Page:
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Tens of thousands protest Trump’s immigration ban

Activists gather near the White House on Jan. 29 to protest President Donald Trump’s temporary ban on immigration from seven majority-Muslim countries. | John Shinkle/POLITICO

Protests erupted in multiple cities on Sunday in response to President Donald Trump’s bid to restrict immigrants and refugees, the second straight day of clamorous public pushback after he issued a controversial executive order that barred entry to individuals from certain majority-Muslim countries.

Thousands converged on the White House for a boisterous rally that turned into a march on the Capitol after remarks from Sens. Kamala Harris (D-Calif.) and Catherine Cortez Masto (D-Nev.). Chants of “No hate, no fear, refugees are welcome here” gave way to hurled cries of “Shame!” as marchers passed the Trump International Hotel.

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A growing number of congressional Democrats joined the demonstrations Sunday, including three House Democrats who were among hundreds of protesters at Dulles International Airport outside Washington pressing for detainees to have access to lawyers.

Public furor over Trump’s move late Friday to block all Syrian refugees and temporarily halt visas for those from seven majority-Muslim nations also raged in other cities, with Senate Minority Leader Chuck Schumer (D-N.Y.) and Sen. Kirsten Gillibrand (D-N.Y.) joining thousands in New York City. Aerial photos showed thousands more protesting in Boston, with large gatherings in Philadelphia, New Orleans and other Eastern cities, which were expected to be followed by demonstrations on the West Coast later on Sunday.

The diverse crowd of demonstrators at the White House included parents with children on their shoulders and slung in their arms. Protesters hailing from many religious faiths professed their support for an inclusive immigration policy as a centerpiece of American values.

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“This is bigger than just people who are anti-Trump or people who were pro-Hillary,” said James Mackey, 37, who said he grew up in a “very small evangelical community” in Iowa. “This is about all Americans. It’s not just about Muslim Americans, Christian Americans, Jewish Americans. You’re seeing that bigger picture.”

The White House protest, which drew some 16,000 RSVPs on Facebook, grew rapidly in size by midday before the two Democratic senators arrived on the scene. Chelsea Clinton tweeted a photo that appeared to show her joining the huge crowd in New York, where Schumer spoke soon after announcing that Democrats would push legislation to roll back Trump’s order.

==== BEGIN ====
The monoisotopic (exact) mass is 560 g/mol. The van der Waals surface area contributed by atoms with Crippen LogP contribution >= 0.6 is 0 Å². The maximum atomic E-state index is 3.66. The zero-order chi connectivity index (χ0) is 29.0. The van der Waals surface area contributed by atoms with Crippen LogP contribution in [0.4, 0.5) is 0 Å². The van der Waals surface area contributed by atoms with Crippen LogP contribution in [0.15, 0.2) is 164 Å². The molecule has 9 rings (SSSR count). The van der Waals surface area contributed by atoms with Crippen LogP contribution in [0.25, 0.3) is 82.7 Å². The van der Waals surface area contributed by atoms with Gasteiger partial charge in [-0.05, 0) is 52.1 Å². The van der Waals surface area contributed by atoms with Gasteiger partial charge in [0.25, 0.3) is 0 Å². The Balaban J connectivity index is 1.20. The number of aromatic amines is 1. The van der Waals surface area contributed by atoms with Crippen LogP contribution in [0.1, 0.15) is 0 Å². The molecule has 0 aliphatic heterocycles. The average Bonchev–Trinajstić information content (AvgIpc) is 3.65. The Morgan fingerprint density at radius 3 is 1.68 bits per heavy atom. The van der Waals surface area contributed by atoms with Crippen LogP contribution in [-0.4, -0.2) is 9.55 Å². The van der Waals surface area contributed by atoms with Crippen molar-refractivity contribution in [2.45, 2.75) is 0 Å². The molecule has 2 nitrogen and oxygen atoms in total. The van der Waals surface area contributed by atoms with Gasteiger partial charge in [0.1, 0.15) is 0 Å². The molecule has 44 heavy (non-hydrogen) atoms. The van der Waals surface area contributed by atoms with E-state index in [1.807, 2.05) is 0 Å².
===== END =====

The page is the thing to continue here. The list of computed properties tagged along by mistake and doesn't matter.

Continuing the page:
“We will fight against anti-Muslim rhetoric,” Harris told the cheering crowd outside the White House. “We will stand against all those who would marginalize who we are as a community. We will not stand for this!”

One demonstrator, Mashuqur Rahman, 48, held a sign that said, “American Muslim Patriot” with an arrow pointing toward him. He moved to the U.S. as a child from Bangladesh in 1978.

“Instead of keeping terrorists out, we’re keeping the very people who are being hurt by the terrorists out,” he said. “If we send these people back, they’ll die.”

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He added: “No matter how they couch it in legal language, it is a Muslim ban.”

But it’s also “all minorities” being targeted by the new administration, he said. He pointed to Trump’s Friday statement on Holocaust Remembrance Day, which roused Democratic criticism for neglecting to mention Jews.

“Who does that?” he said. “That’s Holocaust-denial code.”

At Dulles airport, Reps. Don Beyer (D-Va.), Gerry Connolly (D-Va.) and Jamie Raskin (D-Md.) asked security officials for permission to meet with detainees who were still seeking access to lawyers. Metropolitan police officials denied the requests from the lawmakers, who were unable to get an audience with Customs and Border Protection officials.

Among the protesters supporting the detainees was Ralph Parrott, a Fairfax Station resident who said he joined the protests with his wife, Betty, because he’s “had a belly fully of this guy Trump doing stupid things.”

Parrott said he’s a retired Navy captain who served in Vietnam.

“This is one of the first times I’ve ever been ashamed of my country,” he said.

The Parrotts, who said they supported Hillary Clinton in November, noted that a number of their relatives had fled oppressive regimes overseas.

Betty Parrott said she came to Dulles to “counteract the ugliness” of the executive order.

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Joining the effort at the White House was Georgia Warner, 33, who held aloft a sign that read: “Raising my son to tear down your wall. #NoBanNoWall.”

She was joined by her husband, Chris Miller, and their son, Owen, who was born on Election Day.

“We thought he was going to be born into this awesome new world with the first female president,” she said. “Alas, he was not.”

But protests in recent weeks against actions that “chip away at America’s integrity” have been lifting their spirits, she said.

“This is the only thing that sort of keeps me hopeful,” she said, as throngs of people around her chanted and waved their signs.

“The instant you start to feel alone in all this is the moment you maybe start giving up,” she said.

As for her plans going forward: “Resist, every day.”

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Source: POLITICO – TOP Stories

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